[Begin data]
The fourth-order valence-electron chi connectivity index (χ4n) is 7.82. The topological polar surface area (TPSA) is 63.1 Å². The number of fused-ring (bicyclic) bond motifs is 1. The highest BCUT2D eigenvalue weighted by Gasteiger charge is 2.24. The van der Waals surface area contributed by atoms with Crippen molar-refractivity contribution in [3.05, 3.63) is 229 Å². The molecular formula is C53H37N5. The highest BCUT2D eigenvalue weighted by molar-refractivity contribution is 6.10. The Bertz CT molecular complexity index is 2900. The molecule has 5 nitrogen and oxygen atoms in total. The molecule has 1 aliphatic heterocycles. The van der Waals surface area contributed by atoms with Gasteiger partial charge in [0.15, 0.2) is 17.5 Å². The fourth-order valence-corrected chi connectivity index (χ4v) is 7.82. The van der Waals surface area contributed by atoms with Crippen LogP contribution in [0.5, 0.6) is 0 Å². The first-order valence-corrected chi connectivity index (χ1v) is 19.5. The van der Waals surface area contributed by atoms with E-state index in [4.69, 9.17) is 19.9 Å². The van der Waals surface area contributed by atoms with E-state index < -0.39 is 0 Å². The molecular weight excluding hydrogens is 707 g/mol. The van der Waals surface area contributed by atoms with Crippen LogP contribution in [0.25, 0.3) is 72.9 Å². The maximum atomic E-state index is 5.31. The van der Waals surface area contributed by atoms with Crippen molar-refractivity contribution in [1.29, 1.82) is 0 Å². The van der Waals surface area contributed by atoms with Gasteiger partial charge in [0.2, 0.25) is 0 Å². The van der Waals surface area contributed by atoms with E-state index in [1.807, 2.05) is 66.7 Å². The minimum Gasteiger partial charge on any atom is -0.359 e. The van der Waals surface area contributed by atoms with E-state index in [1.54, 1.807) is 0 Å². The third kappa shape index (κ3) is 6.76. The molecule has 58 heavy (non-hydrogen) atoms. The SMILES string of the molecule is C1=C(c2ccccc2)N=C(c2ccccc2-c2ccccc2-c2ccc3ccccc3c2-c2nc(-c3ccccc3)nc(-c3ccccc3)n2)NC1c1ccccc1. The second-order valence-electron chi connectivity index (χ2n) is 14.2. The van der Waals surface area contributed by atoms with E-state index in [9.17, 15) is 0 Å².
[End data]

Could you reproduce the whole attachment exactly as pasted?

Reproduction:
The fourth-order valence-electron chi connectivity index (χ4n) is 7.82. The topological polar surface area (TPSA) is 63.1 Å². The number of fused-ring (bicyclic) bond motifs is 1. The highest BCUT2D eigenvalue weighted by Gasteiger charge is 2.24. The van der Waals surface area contributed by atoms with Crippen molar-refractivity contribution in [3.05, 3.63) is 229 Å². The molecular formula is C53H37N5. The highest BCUT2D eigenvalue weighted by molar-refractivity contribution is 6.10. The Bertz CT molecular complexity index is 2900. The molecule has 5 nitrogen and oxygen atoms in total. The molecule has 1 aliphatic heterocycles. The van der Waals surface area contributed by atoms with Gasteiger partial charge in [0.15, 0.2) is 17.5 Å². The fourth-order valence-corrected chi connectivity index (χ4v) is 7.82. The van der Waals surface area contributed by atoms with Crippen LogP contribution in [0.5, 0.6) is 0 Å². The first-order valence-corrected chi connectivity index (χ1v) is 19.5. The van der Waals surface area contributed by atoms with E-state index in [4.69, 9.17) is 19.9 Å². The van der Waals surface area contributed by atoms with E-state index < -0.39 is 0 Å². The molecular weight excluding hydrogens is 707 g/mol. The van der Waals surface area contributed by atoms with Crippen LogP contribution in [0.25, 0.3) is 72.9 Å². The maximum atomic E-state index is 5.31. The van der Waals surface area contributed by atoms with Crippen molar-refractivity contribution in [1.29, 1.82) is 0 Å². The van der Waals surface area contributed by atoms with Gasteiger partial charge in [0.2, 0.25) is 0 Å². The van der Waals surface area contributed by atoms with E-state index in [1.807, 2.05) is 66.7 Å². The minimum Gasteiger partial charge on any atom is -0.359 e. The van der Waals surface area contributed by atoms with E-state index in [1.54, 1.807) is 0 Å². The third kappa shape index (κ3) is 6.76. The molecule has 58 heavy (non-hydrogen) atoms. The SMILES string of the molecule is C1=C(c2ccccc2)N=C(c2ccccc2-c2ccccc2-c2ccc3ccccc3c2-c2nc(-c3ccccc3)nc(-c3ccccc3)n2)NC1c1ccccc1. The second-order valence-electron chi connectivity index (χ2n) is 14.2. The van der Waals surface area contributed by atoms with E-state index in [9.17, 15) is 0 Å².